A correct pattern has to guarantee to EVERY single beat of the bar a character of independence and neutrality;
the conductor will then group them together again to produce the sound he wants and to create the musical continuity. The patterns we have been discussing, guarantee a basic neutrality due to the fact that the same identical gesture is repeated at the various points of the musical structure.
Unfortunately, we often see patterns which have not got these characteristics : I must say, to my great surprise that , I have seen some of the best orchestras in the world, (who can generally perform without paying too much attention to the conductor ), unconsciously reflect these negative traits.
Among the patterns of the staccato (many schools ignore the difference between pattern for staccato and legato) this is certainly the most popular , and unfortunately it is found in almost all of the handbooks and videos available on youtube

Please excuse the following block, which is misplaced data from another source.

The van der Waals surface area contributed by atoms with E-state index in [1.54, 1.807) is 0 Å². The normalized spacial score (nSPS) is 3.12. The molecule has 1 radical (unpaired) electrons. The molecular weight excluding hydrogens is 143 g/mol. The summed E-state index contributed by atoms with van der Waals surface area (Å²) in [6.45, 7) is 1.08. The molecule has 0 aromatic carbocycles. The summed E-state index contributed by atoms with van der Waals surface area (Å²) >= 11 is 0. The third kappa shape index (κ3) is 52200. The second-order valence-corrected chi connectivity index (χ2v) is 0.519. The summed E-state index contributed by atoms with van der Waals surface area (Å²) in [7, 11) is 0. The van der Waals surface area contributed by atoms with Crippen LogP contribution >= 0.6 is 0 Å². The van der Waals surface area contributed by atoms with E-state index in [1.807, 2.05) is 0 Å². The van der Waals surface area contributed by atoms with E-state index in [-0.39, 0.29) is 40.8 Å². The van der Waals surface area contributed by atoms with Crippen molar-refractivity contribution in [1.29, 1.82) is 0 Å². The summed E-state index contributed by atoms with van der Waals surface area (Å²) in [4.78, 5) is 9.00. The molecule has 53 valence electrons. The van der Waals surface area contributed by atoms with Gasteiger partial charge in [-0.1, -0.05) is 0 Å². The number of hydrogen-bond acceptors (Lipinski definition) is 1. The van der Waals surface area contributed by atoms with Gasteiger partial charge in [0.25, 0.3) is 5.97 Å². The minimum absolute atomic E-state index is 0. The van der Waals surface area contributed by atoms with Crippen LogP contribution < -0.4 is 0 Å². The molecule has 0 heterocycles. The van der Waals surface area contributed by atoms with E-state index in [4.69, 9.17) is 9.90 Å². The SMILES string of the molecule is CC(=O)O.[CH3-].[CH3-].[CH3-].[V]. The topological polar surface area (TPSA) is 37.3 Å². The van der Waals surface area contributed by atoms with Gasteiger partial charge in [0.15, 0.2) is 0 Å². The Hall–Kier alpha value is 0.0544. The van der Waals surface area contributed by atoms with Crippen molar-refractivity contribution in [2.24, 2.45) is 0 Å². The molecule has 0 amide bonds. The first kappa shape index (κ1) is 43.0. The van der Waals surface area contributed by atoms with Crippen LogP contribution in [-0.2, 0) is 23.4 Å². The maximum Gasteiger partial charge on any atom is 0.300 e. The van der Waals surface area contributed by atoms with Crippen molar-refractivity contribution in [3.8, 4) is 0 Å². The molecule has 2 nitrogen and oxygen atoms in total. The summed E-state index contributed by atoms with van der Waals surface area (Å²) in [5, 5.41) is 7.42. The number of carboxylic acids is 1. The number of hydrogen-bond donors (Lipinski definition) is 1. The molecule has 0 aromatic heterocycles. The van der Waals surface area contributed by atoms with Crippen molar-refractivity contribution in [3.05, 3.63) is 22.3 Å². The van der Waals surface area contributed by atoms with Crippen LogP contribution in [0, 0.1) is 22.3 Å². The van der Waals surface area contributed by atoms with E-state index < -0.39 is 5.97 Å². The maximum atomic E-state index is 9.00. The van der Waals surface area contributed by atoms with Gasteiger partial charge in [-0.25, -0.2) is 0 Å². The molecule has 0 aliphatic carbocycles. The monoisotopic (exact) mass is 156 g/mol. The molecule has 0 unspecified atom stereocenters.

apparently it gives the impression of being very clear, actually in reality it provides a very a confusing indication of tempo.
THE GREAT DEFECT OF THIS PATTERN IS THE ABSOLUTE LACK OF IMPACT AT THE DIFFERENT POINTS ON THE IMAGINARY SURFACE,
therefore the eye of the musician engaged in reading his/her part does not detect the beats because in reality they are actually missing. They are there, but only at the level of the conductor’s mental intention, their externalisation is not as evident as one would like to believe (the players generally unconsciously correct this gap).
it is interesting to understand how the eye of the musician engaged in reading the score perceives gestures
Because of this a wrong pattern can cause imbalances during perfomance , which happens in the following video